Ephesians 4:11-12

    11 And he gave some, apostles; and some, prophets; and some, evangelists; and some, pastors and teachers;

    12 For the perfecting of the saints, for the work of the ministry, for the edifying of the body of Christ:

    1 Corinthians 12:28

    28 And God hath set some in the church, first apostles, secondarily prophets, thirdly teachers, after that miracles, then gifts of healings, helps, governments, diversities of tongues.

    Could singers fall into any of these ministries? I think so. In my opinion I feel like singers could be called and Evangelist or Helps.

    I think we would all agree that singers offer Help to the ministry of the church.

    But let’s talk about Evangelists.

    Down through the history of Christianity evangelists have been thought to involve preaching and building churches.

    I am of the Full Gospel persuasion. I do believe the ministries and all of the gifts of the Spirit should be operating in the Church.

    What I have noticed, there are not many full or part time Evangelists anymore. If there is a reivial anymore it is usually a Pastor from another church and they swapped out services. But they are not a fulltime evangelist.

    My Father was an Evangelist and he also worked a secular job. He was a painter and wallcovering hanger. He was self employed. My father’s ministry came first. My father never told a church that he would have to have a certain amount to come to minister. Our family sang also.and we played instruments and had a PA system. Never did we set a fee.

    Now the greatest apostle to the Gentiles, Paul woorked making tents. He did not want to be a burden to the peple.

    Acts 18:2-4

    2 And found a certain Jew named Aquila, born in Pontus, lately come from Italy, with his wife Priscilla; (because that Claudius had commanded all Jews to depart from Rome:) and came unto them.

    3 And because he was of the same craft, he abode with them, and wrought: for by their occupation they were tentmakers.

    4 And he reasoned in the synagogue every sabbath, and persuaded the Jews and the Greeks.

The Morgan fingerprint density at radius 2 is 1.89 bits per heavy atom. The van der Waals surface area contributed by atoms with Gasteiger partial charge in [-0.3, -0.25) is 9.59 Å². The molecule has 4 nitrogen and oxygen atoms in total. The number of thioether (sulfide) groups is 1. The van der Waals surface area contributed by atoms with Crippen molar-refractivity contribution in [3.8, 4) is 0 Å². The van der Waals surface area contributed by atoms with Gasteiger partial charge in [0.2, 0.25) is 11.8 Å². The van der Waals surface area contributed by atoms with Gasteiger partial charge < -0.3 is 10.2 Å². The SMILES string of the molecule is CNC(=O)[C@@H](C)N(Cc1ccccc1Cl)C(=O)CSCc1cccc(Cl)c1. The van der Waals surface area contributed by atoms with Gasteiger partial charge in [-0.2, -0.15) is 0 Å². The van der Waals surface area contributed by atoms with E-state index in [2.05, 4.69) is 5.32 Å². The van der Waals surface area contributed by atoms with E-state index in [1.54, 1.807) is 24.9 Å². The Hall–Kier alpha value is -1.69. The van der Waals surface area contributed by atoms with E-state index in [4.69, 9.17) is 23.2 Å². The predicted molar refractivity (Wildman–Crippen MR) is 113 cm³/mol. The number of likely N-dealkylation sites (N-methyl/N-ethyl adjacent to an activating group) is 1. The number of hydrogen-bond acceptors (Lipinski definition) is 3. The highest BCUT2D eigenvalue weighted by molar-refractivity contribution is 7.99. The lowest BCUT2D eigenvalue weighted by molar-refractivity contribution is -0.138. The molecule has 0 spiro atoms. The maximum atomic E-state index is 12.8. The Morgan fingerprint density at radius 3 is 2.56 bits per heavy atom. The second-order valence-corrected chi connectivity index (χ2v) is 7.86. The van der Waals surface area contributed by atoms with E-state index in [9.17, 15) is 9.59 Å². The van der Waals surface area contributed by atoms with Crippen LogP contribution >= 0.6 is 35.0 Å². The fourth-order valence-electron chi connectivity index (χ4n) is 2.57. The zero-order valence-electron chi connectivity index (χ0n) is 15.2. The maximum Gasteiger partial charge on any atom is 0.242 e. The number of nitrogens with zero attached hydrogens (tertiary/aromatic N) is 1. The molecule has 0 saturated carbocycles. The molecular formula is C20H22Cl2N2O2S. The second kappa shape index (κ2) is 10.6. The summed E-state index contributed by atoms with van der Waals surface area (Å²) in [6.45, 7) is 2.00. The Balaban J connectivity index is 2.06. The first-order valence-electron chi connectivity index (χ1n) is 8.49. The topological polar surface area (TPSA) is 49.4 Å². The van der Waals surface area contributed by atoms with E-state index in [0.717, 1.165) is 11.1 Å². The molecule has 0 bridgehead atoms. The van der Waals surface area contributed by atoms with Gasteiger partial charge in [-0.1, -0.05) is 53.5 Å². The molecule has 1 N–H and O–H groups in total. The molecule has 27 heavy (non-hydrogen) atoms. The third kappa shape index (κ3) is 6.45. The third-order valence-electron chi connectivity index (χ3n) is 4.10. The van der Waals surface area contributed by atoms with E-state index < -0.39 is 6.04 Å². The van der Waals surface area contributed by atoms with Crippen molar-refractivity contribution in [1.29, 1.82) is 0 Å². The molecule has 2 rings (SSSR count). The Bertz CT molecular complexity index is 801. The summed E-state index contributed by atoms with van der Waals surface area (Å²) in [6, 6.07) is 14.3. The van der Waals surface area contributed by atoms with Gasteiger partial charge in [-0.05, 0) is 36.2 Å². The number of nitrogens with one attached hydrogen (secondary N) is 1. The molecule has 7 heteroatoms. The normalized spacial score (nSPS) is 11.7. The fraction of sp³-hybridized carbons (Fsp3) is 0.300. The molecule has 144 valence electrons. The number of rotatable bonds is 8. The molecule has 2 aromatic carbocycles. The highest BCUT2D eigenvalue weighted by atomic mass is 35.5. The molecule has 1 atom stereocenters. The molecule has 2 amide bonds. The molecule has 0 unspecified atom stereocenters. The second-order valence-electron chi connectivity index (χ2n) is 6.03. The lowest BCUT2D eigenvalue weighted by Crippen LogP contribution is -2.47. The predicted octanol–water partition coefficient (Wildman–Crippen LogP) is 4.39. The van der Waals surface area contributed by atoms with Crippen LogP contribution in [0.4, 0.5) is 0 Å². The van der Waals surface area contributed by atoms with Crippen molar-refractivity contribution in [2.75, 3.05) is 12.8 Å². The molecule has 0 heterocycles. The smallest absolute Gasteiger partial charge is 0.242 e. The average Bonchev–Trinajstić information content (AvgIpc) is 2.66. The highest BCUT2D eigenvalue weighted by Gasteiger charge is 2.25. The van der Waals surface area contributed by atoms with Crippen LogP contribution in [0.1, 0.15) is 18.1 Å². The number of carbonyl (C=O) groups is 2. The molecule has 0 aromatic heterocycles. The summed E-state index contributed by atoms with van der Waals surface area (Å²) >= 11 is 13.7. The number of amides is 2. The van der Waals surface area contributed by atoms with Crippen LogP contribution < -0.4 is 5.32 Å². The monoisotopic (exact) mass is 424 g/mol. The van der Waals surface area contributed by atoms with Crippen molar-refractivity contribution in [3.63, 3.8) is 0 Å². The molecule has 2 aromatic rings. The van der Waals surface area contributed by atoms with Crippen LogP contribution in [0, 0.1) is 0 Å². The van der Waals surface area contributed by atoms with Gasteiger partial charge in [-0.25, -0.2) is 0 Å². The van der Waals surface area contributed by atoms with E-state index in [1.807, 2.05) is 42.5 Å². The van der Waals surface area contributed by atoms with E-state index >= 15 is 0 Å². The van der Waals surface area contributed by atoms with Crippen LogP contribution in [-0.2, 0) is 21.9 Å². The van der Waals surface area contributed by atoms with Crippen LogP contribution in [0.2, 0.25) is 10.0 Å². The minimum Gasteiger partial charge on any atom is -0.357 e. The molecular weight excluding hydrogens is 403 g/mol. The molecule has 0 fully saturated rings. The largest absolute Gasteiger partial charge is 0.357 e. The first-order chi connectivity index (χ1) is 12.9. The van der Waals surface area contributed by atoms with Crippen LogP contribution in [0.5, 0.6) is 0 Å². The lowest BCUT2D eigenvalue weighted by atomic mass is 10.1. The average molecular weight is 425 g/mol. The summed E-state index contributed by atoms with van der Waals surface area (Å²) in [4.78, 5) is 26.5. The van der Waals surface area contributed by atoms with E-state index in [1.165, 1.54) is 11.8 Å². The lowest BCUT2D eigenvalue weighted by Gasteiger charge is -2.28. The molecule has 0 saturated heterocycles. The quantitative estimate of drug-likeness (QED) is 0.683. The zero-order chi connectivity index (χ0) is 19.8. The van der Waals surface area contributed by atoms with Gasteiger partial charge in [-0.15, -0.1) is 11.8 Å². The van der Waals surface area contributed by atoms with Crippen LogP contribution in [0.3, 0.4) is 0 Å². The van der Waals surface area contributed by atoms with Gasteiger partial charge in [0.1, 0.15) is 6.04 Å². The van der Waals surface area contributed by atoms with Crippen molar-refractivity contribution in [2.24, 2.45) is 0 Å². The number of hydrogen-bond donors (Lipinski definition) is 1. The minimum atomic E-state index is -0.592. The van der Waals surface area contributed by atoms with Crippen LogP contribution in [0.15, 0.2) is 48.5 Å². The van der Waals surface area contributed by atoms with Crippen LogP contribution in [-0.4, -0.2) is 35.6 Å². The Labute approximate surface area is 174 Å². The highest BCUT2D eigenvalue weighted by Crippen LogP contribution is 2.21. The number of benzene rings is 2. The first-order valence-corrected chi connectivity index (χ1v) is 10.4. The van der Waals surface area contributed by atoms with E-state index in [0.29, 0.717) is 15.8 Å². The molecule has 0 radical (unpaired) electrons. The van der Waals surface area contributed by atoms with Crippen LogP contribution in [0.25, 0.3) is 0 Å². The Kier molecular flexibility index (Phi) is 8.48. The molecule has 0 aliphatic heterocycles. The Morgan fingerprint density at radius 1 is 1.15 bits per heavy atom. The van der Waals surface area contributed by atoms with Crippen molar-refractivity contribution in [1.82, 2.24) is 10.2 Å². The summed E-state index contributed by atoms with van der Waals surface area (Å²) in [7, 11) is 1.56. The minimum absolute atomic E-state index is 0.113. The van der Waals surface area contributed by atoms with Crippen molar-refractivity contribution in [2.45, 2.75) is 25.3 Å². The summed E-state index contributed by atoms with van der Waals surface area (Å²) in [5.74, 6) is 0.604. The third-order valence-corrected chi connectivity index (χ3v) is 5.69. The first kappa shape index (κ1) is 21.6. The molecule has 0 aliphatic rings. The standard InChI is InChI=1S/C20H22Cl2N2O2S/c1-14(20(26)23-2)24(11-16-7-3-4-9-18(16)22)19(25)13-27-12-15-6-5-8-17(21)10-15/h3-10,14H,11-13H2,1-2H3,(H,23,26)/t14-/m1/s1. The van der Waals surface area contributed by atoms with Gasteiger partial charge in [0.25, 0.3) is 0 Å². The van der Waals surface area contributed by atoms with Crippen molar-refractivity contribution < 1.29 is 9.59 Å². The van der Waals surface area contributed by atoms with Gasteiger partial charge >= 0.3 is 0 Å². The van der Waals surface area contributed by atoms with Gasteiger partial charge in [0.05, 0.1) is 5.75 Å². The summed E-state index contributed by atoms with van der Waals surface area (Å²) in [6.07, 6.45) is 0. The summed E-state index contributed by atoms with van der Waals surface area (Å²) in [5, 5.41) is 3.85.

1 Corinthians 9:17-19

    17 For if I do this thing willingly, I have a reward: but if against my will, a dispensation of the gospel is committed unto me.

    18 What is my reward then? Verily that, when I preach the gospel, I may make the gospel of Christ without charge, that I abuse not my power in the gospel.

    19 For though I be free from all men, yet have I made myself servant unto all, that I might gain the more.

    1 Corinthians 9:14

    14 Even so hath the Lord ordained that they which preach the gospel should live of the gospel.

    Why are they not more Full or Part Evangelists? We have starved them out. The above verse siad they should live of Gospel and that includes being taken care of. Here’s another interesting verse.

    1 Timothy 5:17 Amplified Bible

    17 Let the elders who perform the duties of their office well be considered doubly worthy of honor [and of adequate [a]financial support], especially those who labor faithfully in preaching and teaching.

    This said me should do double (what the average peson makes or needs) for those who LABOUR faithfully.

    Some want to say you need a little preaching every time you have a group come to your church. I feel singing isa form of ministry.

    Colossians 3:16
    Let the word of Christ dwell in you richly in all wisdom; teaching and admonishing one another in psalms and hymns and spiritual songs, singing with grace in your hearts to the Lord.

    Well you see what the scripture say.

    I feel that singers are Evangelists and they can be teachers, or have the gift of helps.

    A Singer should be paid well. Like your Pastor should be well.

    I do not believe in setting a fee to churches. I also don’t like churches charging an admission fee. Now when the singere appears in a concert event out of the church, they have a right to charge a fee.

    This was a long reply.

    Thanks for bearing with me.